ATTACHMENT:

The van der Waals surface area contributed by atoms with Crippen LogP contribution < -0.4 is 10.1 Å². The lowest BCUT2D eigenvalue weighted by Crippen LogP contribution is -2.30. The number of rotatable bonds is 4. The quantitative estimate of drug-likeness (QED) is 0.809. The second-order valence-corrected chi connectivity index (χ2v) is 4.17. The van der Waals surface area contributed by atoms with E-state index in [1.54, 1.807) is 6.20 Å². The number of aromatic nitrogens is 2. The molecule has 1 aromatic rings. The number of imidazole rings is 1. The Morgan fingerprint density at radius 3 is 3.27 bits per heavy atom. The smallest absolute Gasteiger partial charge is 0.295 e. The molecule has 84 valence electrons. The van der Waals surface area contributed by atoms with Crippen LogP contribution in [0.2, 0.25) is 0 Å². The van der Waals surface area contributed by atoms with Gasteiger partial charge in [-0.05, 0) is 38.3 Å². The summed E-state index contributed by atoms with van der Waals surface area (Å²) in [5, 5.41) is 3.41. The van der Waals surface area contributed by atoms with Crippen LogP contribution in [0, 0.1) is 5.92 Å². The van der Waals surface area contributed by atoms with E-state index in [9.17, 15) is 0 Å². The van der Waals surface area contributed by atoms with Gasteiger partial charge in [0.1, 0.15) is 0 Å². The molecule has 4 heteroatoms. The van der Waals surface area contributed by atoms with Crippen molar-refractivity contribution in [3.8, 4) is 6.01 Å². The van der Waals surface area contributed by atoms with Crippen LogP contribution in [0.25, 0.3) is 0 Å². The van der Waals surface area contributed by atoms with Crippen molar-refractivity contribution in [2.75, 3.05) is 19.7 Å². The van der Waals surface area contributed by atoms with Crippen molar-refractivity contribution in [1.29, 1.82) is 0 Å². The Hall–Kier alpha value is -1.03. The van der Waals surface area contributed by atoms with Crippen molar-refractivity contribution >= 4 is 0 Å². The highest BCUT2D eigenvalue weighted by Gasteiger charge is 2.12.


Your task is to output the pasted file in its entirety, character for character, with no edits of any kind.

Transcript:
The van der Waals surface area contributed by atoms with Crippen LogP contribution < -0.4 is 10.1 Å². The lowest BCUT2D eigenvalue weighted by Crippen LogP contribution is -2.30. The number of rotatable bonds is 4. The quantitative estimate of drug-likeness (QED) is 0.809. The second-order valence-corrected chi connectivity index (χ2v) is 4.17. The van der Waals surface area contributed by atoms with E-state index in [1.54, 1.807) is 6.20 Å². The number of aromatic nitrogens is 2. The molecule has 1 aromatic rings. The number of imidazole rings is 1. The Morgan fingerprint density at radius 3 is 3.27 bits per heavy atom. The smallest absolute Gasteiger partial charge is 0.295 e. The molecule has 84 valence electrons. The van der Waals surface area contributed by atoms with Crippen LogP contribution in [0.2, 0.25) is 0 Å². The van der Waals surface area contributed by atoms with Gasteiger partial charge in [-0.05, 0) is 38.3 Å². The summed E-state index contributed by atoms with van der Waals surface area (Å²) in [5, 5.41) is 3.41. The van der Waals surface area contributed by atoms with Crippen LogP contribution in [0, 0.1) is 5.92 Å². The van der Waals surface area contributed by atoms with E-state index in [9.17, 15) is 0 Å². The van der Waals surface area contributed by atoms with Gasteiger partial charge in [0.1, 0.15) is 0 Å². The molecule has 4 heteroatoms. The van der Waals surface area contributed by atoms with Crippen molar-refractivity contribution in [3.8, 4) is 6.01 Å². The van der Waals surface area contributed by atoms with Crippen LogP contribution in [0.25, 0.3) is 0 Å². The van der Waals surface area contributed by atoms with Crippen molar-refractivity contribution in [2.75, 3.05) is 19.7 Å². The van der Waals surface area contributed by atoms with Crippen molar-refractivity contribution in [1.29, 1.82) is 0 Å². The Hall–Kier alpha value is -1.03. The van der Waals surface area contributed by atoms with Crippen molar-refractivity contribution >= 4 is 0 Å². The highest BCUT2D eigenvalue weighted by Gasteiger charge is 2.12.